LOUISVILLE, Ky. (WDRB) -- City, school and law enforcement officials took time to analyze what happened at Fern Creek High School on Tuesday. Beyond sorting through the facts and processing how to move forward with Wednesday's school day, officials had to discuss what went right and what went wrong.

Parents' worst nightmares came true Tuesday and now it's time for the agencies to analyze how school officials and law enforcement responded to an active shooter scenario on a JCPS campus.

TIMELINE: 1 injured, 1 in custody after shooting at Fern Creek High School

Louisville Metro Police 

The Louisville Metro Police Department says the shooting at Fern Creek High school was a perfect example of cooperation between a number of agencies.

Police say they're pleased with how the crisis was handled, but there may be room for improvement.

"We have trained extensively in law enforcement throughout different agencies, both local and federal, for these types of incidents," said LMPD spokesman Phil Russell.

Russell says the training paid off on Tuesday. He says numerous agencies all worked well together.

"Certainly you can always look back to determine whether there are areas to improve," he said.

There are lingering questions.

For example, why the decision to evacuate the students to nearby Fern Creek Park, which turned out to be just a short distance from where the shooter was found. "We had officers in place in those locations should the gunman return, should there be a need for us to secure very quickly," said Russell.

Why were the students made to leave the school with their hands raised?

"Through research and analysis of other shootings and hostage situations, often times the shooters decide to immerse themselves within the population, so we need to make sure there's not a second shooter. We need to make sure evidence is not taken from the scene," he said.

Russell confirms the wounded student was not the intended target, but he will not say whether there was a connection to the gunman. He does say this was not a situation similar to Columbine.

"We know that it was a targeted event. It was an altercation between students. This was not a mass shooting, crazed gunman type of scenario," said Russell.

Despite what appeared to be chaos, Russell says the school's emergency plan worked well. "We'll be able to sit down and analyze that and be able to look back and see were all of these the best things. But, all in all, I think that was a fantastic response from first responders and fantastic response by Jefferson Co. Public Schools," said Russell.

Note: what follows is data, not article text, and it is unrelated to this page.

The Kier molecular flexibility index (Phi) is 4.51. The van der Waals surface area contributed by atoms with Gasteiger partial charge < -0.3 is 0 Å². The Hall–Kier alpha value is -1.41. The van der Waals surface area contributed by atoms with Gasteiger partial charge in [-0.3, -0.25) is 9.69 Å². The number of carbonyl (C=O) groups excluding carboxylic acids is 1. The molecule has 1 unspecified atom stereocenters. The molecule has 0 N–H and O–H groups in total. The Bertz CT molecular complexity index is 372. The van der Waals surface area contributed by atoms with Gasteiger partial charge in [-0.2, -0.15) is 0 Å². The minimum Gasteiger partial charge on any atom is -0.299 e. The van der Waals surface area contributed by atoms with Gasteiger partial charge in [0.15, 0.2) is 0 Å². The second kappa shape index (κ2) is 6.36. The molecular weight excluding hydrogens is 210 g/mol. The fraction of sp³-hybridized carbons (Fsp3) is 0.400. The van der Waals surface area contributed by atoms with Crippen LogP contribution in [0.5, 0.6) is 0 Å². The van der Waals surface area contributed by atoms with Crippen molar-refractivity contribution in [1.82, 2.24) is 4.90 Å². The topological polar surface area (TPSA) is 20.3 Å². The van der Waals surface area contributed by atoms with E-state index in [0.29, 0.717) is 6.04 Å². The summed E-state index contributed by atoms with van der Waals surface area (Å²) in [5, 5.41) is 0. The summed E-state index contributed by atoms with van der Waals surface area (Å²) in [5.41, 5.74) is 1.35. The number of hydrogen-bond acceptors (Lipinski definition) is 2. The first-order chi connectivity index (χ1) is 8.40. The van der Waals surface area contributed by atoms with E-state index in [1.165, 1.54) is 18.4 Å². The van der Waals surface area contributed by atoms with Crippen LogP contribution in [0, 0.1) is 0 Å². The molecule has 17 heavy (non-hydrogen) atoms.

A response that all hope is never needed again.

Mayor Fischer, city officials respond

Louisville Mayor Greg Fischer says he is pleased with the response by Louisville Metro Police and emergency officials after the shooting at Fern Creek Traditional High School Tuesday afternoon that left one person with non-life-threatening injuries.

"Our public safety team, working with JCPS, did quick, impactful, successful work," Fischer said. 

The comments came during a news conference given by Fischer, as well as various local officials, including Jefferson County Public Schools Superintendent Donna Hargens and representatives from LMPD and the Jefferson County Sheriff's Office.

"We prepare and train for incidents like these," Fischer said, "and we hope that they never happen."

Based on the response from emergency services Tuesday, Fischer said, "you could see that training came in handy."

Fischer said he visited the victim in the hospital Wednesday morning, and that he was doing very well. The teen is expected to make a full recovery.

He told the media that he understood that some parents with children at the school were upset that they weren't reunited with their children faster than they were yesterday, but he added that accounting for each of the students was a top priority.

For her part, Hargens told the media that she was proud of the way the students at the school handled the chaos, adding that, "no student deserves to be exposed to violence."

Hargens said, "I am very proud of our students, teachers and staff who remained calm, focused and brave during this challenging situation."

Deputy Chief Yvette Gentry of Louisville Metro Police also expressed satisfaction at the department's response, saying that the mission of getting students out safe, "was accomplished."

"We've experienced it now, we've been training for it for years, but now that it has happened here we'll take the lessons that we learned and we'll get better," Gentry said. 

Fischer said city officials, along with JCPS, will review the incident and look for any areas for improvement.


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